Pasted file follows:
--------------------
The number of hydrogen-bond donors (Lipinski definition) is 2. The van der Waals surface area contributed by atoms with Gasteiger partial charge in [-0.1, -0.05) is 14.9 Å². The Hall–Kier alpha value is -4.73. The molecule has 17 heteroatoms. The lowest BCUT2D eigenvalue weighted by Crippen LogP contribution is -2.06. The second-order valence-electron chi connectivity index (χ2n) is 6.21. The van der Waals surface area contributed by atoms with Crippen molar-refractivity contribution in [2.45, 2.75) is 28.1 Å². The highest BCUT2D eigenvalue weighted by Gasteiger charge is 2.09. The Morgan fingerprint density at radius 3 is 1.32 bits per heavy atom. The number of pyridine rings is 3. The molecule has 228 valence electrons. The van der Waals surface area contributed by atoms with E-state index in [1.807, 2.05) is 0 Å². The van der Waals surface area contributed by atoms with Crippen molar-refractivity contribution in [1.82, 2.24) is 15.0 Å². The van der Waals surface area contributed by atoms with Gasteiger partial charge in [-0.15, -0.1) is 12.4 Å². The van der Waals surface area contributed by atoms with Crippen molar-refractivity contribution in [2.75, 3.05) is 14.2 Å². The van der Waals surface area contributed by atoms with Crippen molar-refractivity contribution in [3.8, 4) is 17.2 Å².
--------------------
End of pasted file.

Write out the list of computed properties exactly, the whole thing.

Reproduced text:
The number of hydrogen-bond donors (Lipinski definition) is 2. The van der Waals surface area contributed by atoms with Gasteiger partial charge in [-0.1, -0.05) is 14.9 Å². The Hall–Kier alpha value is -4.73. The molecule has 17 heteroatoms. The lowest BCUT2D eigenvalue weighted by Crippen LogP contribution is -2.06. The second-order valence-electron chi connectivity index (χ2n) is 6.21. The van der Waals surface area contributed by atoms with Crippen molar-refractivity contribution in [2.45, 2.75) is 28.1 Å². The highest BCUT2D eigenvalue weighted by Gasteiger charge is 2.09. The Morgan fingerprint density at radius 3 is 1.32 bits per heavy atom. The number of pyridine rings is 3. The molecule has 228 valence electrons. The van der Waals surface area contributed by atoms with E-state index in [1.807, 2.05) is 0 Å². The van der Waals surface area contributed by atoms with Crippen molar-refractivity contribution in [1.82, 2.24) is 15.0 Å². The van der Waals surface area contributed by atoms with Gasteiger partial charge in [-0.15, -0.1) is 12.4 Å². The van der Waals surface area contributed by atoms with Crippen molar-refractivity contribution in [2.75, 3.05) is 14.2 Å². The van der Waals surface area contributed by atoms with Crippen molar-refractivity contribution in [3.8, 4) is 17.2 Å².